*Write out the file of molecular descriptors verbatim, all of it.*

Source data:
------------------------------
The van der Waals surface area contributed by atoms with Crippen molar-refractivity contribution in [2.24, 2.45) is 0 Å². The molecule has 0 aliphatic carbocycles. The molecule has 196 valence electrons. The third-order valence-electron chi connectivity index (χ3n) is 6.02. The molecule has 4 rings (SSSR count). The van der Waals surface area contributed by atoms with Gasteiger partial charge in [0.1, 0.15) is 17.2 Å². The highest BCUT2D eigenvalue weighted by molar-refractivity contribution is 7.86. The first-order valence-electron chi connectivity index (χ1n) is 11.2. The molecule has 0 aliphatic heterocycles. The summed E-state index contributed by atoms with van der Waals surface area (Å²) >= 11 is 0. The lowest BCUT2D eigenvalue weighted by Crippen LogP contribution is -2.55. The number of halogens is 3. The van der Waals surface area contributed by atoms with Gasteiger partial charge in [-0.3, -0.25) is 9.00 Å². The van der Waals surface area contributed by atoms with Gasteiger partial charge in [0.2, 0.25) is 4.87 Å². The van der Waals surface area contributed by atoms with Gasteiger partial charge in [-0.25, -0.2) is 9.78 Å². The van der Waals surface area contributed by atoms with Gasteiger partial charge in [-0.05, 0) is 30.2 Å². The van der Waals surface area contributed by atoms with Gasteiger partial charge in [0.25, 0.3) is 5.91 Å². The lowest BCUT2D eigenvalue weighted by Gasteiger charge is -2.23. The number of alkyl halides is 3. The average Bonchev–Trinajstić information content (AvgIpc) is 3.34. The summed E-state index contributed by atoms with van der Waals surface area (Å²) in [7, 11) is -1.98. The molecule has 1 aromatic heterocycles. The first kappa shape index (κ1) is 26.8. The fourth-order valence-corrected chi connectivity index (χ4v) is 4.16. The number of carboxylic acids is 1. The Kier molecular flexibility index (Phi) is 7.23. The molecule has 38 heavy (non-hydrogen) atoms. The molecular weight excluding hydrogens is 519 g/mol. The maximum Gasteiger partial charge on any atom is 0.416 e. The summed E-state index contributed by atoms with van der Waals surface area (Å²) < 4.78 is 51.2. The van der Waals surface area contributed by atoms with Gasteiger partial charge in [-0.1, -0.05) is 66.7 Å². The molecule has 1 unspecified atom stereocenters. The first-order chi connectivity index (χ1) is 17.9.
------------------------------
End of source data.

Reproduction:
The van der Waals surface area contributed by atoms with Crippen molar-refractivity contribution in [2.24, 2.45) is 0 Å². The molecule has 0 aliphatic carbocycles. The molecule has 196 valence electrons. The third-order valence-electron chi connectivity index (χ3n) is 6.02. The molecule has 4 rings (SSSR count). The van der Waals surface area contributed by atoms with Gasteiger partial charge in [0.1, 0.15) is 17.2 Å². The highest BCUT2D eigenvalue weighted by molar-refractivity contribution is 7.86. The first-order valence-electron chi connectivity index (χ1n) is 11.2. The molecule has 0 aliphatic heterocycles. The summed E-state index contributed by atoms with van der Waals surface area (Å²) >= 11 is 0. The lowest BCUT2D eigenvalue weighted by Crippen LogP contribution is -2.55. The number of halogens is 3. The van der Waals surface area contributed by atoms with Gasteiger partial charge in [-0.3, -0.25) is 9.00 Å². The van der Waals surface area contributed by atoms with Gasteiger partial charge in [0.2, 0.25) is 4.87 Å². The van der Waals surface area contributed by atoms with Gasteiger partial charge in [-0.25, -0.2) is 9.78 Å². The van der Waals surface area contributed by atoms with Gasteiger partial charge in [-0.05, 0) is 30.2 Å². The van der Waals surface area contributed by atoms with Gasteiger partial charge in [0.25, 0.3) is 5.91 Å². The lowest BCUT2D eigenvalue weighted by Gasteiger charge is -2.23. The number of alkyl halides is 3. The average Bonchev–Trinajstić information content (AvgIpc) is 3.34. The summed E-state index contributed by atoms with van der Waals surface area (Å²) in [7, 11) is -1.98. The molecule has 1 aromatic heterocycles. The first kappa shape index (κ1) is 26.8. The fourth-order valence-corrected chi connectivity index (χ4v) is 4.16. The number of carboxylic acids is 1. The Kier molecular flexibility index (Phi) is 7.23. The molecule has 38 heavy (non-hydrogen) atoms. The molecular weight excluding hydrogens is 519 g/mol. The maximum Gasteiger partial charge on any atom is 0.416 e. The summed E-state index contributed by atoms with van der Waals surface area (Å²) < 4.78 is 51.2. The van der Waals surface area contributed by atoms with Gasteiger partial charge in [-0.1, -0.05) is 66.7 Å². The molecule has 1 unspecified atom stereocenters. The first-order chi connectivity index (χ1) is 17.9.